Webinars give B2C marketers a prime mechanism for helping audiences get to know their brand on a personal level thanks to their interactive nature—real time conversations with experts, product and service demonstrations, Q&A sections for addressing audience concerns and questions. A webinar helps your brand look warm, real, and authentic.
The more customers get to know you, the more likely they are to trust you, buy from you, and become repeat, loyal customers.
4. Improve and expand your content marketing
Content is still king, particularly when it comes to ecommerce, where customers are increasingly on the hunt to find meaningful signals from the cacophony of cyber noise. And the “signals” are pieces of quality content that deliver value.
Thanks to technology, webinars are essentially videos. Meaning they open up a birthday box of opportunities that support your content marketing plans, deliver value, drive visits, drive sales, and generally don’t require additional budget.
In a nutshell, this means repurposing. When it comes to content, the perpetual challenge is keeping the pipeline filled for your distribution channels.
At 60 minutes and chock full of visuals, audio, and most likely a few interesting questions from participants, a single webinar can be broken into all kinds of content, including
- A series of blog posts
- Shorter videos for your resources page or nurture campaigns
- An eBook
- Create separate, deeper-dive papers from the topics covered
- Tweetable quotes
- Gate the webinar on your site and promote registration
- Post it on YouTube and Vimeo
- Use attendee questions and comments to inform future campaigns.
Ensure Webinar Success
Like most everything else, creating successful webinars comes down to good preparation. Obviously there are a lot of dependent factors, including the topic, audience, business type, and technology platform.
There are numerous ideas for B2C marketers who want to utlize webinars. For example, an outdoor company could create a webinar offering tips on the best tents and how to pack or assemble them; or a primer on rock climbing for beginners, with tips on training, equipment and resources. A food company could do baking demos, while a healthcare firm could offer forums on anything from Celiac food dangers to gastric bypass.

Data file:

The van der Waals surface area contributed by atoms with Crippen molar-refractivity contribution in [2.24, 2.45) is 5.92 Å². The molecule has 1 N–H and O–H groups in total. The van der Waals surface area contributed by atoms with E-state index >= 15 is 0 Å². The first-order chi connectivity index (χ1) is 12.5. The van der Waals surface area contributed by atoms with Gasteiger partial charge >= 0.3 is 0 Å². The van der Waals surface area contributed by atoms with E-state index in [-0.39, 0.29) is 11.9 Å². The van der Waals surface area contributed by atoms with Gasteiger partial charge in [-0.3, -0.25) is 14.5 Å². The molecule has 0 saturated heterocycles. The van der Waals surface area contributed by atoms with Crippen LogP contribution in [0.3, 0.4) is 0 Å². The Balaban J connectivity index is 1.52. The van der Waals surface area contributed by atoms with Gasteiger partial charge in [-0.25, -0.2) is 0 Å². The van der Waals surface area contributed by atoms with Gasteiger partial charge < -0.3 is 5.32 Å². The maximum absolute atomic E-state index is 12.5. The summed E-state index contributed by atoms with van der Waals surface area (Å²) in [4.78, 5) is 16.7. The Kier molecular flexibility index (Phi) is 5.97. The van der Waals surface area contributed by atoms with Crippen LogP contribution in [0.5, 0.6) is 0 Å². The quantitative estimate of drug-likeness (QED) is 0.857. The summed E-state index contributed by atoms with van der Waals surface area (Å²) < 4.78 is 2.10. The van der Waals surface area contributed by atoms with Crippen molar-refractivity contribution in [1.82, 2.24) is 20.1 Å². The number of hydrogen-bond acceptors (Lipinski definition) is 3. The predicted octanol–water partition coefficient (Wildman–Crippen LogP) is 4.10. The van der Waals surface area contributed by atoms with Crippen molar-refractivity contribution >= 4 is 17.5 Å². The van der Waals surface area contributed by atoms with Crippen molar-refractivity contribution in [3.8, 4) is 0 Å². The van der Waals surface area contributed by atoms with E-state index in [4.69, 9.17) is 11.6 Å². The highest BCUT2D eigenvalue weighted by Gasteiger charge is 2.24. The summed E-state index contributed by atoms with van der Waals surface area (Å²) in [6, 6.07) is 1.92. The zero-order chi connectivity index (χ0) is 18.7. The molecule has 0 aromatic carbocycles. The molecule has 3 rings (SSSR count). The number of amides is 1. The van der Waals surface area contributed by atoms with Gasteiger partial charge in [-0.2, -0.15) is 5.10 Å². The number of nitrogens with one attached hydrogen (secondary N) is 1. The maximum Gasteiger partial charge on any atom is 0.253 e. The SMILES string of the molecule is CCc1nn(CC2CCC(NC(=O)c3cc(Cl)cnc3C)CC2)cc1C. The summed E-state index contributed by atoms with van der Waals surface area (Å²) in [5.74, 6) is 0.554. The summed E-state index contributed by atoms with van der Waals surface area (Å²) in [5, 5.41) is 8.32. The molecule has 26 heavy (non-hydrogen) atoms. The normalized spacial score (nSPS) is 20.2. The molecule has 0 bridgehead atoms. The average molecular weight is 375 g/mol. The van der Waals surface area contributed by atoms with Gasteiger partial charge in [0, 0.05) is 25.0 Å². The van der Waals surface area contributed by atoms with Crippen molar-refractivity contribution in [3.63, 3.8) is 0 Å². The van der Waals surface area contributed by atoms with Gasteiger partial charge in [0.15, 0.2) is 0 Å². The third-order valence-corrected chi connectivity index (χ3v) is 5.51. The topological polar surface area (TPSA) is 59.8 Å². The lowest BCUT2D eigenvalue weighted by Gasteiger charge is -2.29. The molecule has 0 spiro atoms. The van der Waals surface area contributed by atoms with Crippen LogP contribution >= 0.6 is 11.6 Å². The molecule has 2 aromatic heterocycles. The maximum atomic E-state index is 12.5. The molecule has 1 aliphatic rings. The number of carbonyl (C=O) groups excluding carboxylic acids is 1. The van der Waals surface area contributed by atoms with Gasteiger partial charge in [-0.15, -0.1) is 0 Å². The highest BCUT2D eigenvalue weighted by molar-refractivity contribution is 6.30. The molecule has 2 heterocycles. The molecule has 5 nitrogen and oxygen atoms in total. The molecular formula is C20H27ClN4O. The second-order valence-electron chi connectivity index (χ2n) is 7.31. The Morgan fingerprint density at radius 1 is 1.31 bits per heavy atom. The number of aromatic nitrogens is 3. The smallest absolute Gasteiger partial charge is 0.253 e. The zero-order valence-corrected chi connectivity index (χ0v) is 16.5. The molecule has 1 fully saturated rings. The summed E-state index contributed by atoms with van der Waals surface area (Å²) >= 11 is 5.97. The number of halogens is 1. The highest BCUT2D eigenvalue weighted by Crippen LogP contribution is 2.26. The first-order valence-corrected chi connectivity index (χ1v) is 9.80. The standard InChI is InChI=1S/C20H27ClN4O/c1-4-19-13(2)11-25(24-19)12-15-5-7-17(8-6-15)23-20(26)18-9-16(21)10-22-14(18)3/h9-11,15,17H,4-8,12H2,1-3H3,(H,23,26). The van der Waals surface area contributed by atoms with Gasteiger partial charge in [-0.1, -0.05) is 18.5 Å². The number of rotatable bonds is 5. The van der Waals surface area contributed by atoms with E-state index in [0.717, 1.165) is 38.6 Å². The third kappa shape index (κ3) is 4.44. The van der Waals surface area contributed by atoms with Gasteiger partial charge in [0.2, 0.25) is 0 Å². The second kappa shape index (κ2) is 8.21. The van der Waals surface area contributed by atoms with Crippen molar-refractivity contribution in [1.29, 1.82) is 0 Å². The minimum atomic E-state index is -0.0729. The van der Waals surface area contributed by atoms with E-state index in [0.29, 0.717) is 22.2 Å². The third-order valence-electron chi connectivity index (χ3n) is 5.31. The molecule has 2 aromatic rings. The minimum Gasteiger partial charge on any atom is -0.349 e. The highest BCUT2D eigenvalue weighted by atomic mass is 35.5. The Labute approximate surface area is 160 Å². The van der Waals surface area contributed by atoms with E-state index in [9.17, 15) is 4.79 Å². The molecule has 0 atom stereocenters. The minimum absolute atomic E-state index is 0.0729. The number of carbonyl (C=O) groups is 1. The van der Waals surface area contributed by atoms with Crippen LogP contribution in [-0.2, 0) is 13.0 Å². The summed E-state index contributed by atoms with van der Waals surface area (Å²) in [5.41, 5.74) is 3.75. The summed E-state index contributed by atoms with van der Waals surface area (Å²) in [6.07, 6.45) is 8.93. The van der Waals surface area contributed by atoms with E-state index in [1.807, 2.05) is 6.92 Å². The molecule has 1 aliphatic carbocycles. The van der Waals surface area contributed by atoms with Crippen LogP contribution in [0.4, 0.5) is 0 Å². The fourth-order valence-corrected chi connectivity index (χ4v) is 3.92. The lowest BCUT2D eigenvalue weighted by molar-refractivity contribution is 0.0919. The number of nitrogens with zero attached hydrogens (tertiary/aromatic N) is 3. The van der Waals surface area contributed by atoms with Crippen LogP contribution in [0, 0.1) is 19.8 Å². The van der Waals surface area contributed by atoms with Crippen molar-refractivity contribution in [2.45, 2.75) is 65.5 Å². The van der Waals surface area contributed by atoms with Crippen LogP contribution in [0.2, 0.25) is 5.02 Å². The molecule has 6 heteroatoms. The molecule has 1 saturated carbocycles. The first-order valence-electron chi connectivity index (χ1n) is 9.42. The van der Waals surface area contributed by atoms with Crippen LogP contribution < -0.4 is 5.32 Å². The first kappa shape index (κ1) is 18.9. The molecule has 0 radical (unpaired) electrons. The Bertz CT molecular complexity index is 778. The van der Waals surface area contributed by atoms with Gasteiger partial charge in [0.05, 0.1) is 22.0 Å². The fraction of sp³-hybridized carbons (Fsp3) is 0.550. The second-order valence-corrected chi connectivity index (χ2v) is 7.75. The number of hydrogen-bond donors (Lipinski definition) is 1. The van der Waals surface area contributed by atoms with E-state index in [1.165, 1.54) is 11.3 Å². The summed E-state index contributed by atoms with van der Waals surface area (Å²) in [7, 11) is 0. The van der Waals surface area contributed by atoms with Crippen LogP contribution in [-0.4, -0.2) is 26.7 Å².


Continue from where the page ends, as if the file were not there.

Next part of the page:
But there are key elements that are consistent for effective webinars, no matter what the market niche:
- Get top-notch speakers. We’ve all attended them: presentations that quickly become big snores due to unengaged, disengaged, or otherwise non-dynamic speakers who don’t capture our attention. Choose your speakers wisely, be they C-level rock stars, product experts, actors, or comedians. Make sure they’re polished and engaging.
- Promote the event. Use every channel that makes sense to best reach your audience. You may also consider offering incentives such as credits or certifications, discounts, or chances to win something.
- Be well prepared. This is the “measure twice, cut once” philosophy. Comb your presentation for typos, grammar mistakes, alignment and spacing issues. Double check your facts, figures, and math. Anticipate what will be asked and have answers at the ready. Create seed questions to get the Q&A portion started. Make sure the operational stuff is tested and ready to go: recording equipment, microphones, cameras, lighting, no background noise.
- Have the right infrastructure. Webinars (webcasts, web events …) can now be pretty easily managed on a host of platforms, some free, some not. The most effective platforms are marketing automation because they provide all of the tools in a single solution, including email, web forms, visitor tracking, social push, database integration, segmentation, data tracking and reporting.